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Archaeologist » Overview


Archaeologists study past societies, people and cultures by investigating and examining materials and artefacts, and by surveying historical sites. They discover, collect and analyse material remains of past societies and cultures to learn about the way people lived in the past.

Archaeologists are often involved in finding and excavating historical sites to collect artefacts for examination in a laboratory. To do so, they use tools such as shovels, trowels and brushes before examining the artefacts under specialised microscopes and x-ray machines. It is the job of the archaeologist to determine when and how these artefacts were used.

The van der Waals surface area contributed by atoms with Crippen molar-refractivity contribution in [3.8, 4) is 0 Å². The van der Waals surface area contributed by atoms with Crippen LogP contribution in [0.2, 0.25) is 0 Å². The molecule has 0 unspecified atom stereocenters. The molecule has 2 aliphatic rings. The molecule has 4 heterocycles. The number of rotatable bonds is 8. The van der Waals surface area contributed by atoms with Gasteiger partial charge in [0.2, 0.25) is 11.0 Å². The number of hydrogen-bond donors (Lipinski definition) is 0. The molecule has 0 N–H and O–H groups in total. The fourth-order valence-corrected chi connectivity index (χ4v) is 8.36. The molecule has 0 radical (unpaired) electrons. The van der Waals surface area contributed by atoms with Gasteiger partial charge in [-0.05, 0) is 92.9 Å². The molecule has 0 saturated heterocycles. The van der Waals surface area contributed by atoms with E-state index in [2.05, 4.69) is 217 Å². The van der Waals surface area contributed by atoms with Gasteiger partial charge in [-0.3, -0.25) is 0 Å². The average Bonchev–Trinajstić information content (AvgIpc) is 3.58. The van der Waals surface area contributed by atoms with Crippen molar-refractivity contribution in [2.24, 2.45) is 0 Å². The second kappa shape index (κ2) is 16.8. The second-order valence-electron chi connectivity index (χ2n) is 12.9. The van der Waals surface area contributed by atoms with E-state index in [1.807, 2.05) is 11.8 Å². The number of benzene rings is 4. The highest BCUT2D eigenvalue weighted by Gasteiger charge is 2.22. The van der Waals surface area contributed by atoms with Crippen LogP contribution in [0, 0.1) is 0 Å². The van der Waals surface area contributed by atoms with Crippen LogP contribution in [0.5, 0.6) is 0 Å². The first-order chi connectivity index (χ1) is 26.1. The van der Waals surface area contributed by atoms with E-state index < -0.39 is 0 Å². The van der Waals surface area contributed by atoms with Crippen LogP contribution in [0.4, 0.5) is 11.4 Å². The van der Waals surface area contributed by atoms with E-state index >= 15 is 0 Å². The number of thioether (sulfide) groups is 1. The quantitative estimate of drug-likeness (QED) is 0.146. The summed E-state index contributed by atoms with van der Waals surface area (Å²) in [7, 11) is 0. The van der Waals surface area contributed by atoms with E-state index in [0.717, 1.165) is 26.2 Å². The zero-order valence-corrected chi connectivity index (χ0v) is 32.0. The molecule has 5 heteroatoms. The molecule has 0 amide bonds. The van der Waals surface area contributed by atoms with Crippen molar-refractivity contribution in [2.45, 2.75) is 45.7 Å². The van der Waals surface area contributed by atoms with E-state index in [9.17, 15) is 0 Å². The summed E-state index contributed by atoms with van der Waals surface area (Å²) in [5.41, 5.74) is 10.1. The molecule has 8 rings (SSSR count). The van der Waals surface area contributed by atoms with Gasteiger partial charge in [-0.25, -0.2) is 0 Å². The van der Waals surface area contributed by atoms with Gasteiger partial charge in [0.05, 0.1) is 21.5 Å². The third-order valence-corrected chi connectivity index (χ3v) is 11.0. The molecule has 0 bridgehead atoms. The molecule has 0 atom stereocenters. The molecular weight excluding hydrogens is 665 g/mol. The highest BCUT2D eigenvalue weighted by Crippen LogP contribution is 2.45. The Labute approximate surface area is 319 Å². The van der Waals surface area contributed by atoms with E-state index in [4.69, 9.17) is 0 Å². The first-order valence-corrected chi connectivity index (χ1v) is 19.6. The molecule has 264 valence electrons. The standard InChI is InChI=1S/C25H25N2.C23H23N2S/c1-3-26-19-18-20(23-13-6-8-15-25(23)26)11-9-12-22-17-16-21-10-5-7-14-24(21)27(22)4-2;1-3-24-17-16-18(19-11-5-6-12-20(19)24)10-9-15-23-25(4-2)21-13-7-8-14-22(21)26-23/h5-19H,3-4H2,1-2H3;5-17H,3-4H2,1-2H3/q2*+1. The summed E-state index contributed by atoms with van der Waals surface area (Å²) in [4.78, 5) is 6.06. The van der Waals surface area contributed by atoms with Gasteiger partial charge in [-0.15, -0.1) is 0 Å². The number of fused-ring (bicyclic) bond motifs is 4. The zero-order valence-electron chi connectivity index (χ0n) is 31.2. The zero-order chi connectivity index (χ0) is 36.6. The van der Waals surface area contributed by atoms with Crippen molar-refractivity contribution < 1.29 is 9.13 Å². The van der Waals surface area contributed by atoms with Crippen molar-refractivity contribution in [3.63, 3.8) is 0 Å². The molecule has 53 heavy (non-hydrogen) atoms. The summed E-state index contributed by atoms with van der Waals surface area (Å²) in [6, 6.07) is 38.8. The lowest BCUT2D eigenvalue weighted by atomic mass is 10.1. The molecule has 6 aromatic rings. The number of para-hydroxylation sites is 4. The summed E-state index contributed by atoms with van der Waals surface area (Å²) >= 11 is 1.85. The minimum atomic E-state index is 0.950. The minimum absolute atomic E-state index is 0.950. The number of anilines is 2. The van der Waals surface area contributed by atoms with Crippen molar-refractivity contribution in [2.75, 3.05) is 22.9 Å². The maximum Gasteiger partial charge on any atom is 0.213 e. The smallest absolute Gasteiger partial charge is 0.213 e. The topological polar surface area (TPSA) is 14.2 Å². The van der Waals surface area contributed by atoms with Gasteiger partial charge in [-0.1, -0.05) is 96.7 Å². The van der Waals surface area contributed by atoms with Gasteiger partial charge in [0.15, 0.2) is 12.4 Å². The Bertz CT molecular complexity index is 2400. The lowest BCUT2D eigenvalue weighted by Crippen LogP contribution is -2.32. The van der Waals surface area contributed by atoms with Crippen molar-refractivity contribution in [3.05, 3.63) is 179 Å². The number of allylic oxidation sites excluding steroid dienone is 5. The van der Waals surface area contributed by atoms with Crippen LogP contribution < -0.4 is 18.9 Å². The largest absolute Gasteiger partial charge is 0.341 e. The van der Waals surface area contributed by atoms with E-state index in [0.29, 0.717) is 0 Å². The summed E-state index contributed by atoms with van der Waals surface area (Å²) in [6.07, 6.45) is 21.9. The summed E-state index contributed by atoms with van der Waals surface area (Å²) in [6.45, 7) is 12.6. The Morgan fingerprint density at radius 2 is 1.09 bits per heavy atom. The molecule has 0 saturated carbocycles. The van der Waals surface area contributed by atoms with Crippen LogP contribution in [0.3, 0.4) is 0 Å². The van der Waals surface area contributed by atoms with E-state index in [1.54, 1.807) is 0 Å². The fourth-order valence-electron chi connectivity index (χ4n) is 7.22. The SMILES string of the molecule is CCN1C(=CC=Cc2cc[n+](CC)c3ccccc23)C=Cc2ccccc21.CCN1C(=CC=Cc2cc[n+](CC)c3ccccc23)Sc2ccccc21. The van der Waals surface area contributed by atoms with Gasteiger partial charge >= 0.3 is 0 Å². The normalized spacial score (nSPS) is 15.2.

After conducting field work and analysing objects in the lab, archaeologists write up their findings which may then go on to be published in journals or books. Their findings are very important in helping us to understand where we came from and how our ancestors might have lived.

Many archaeologists work for government agencies or are employed by universities. Those who work for the government are also likely to be involved in protecting and conserving archaeological sites. Others may work for engineering firms, independent research centres or museums.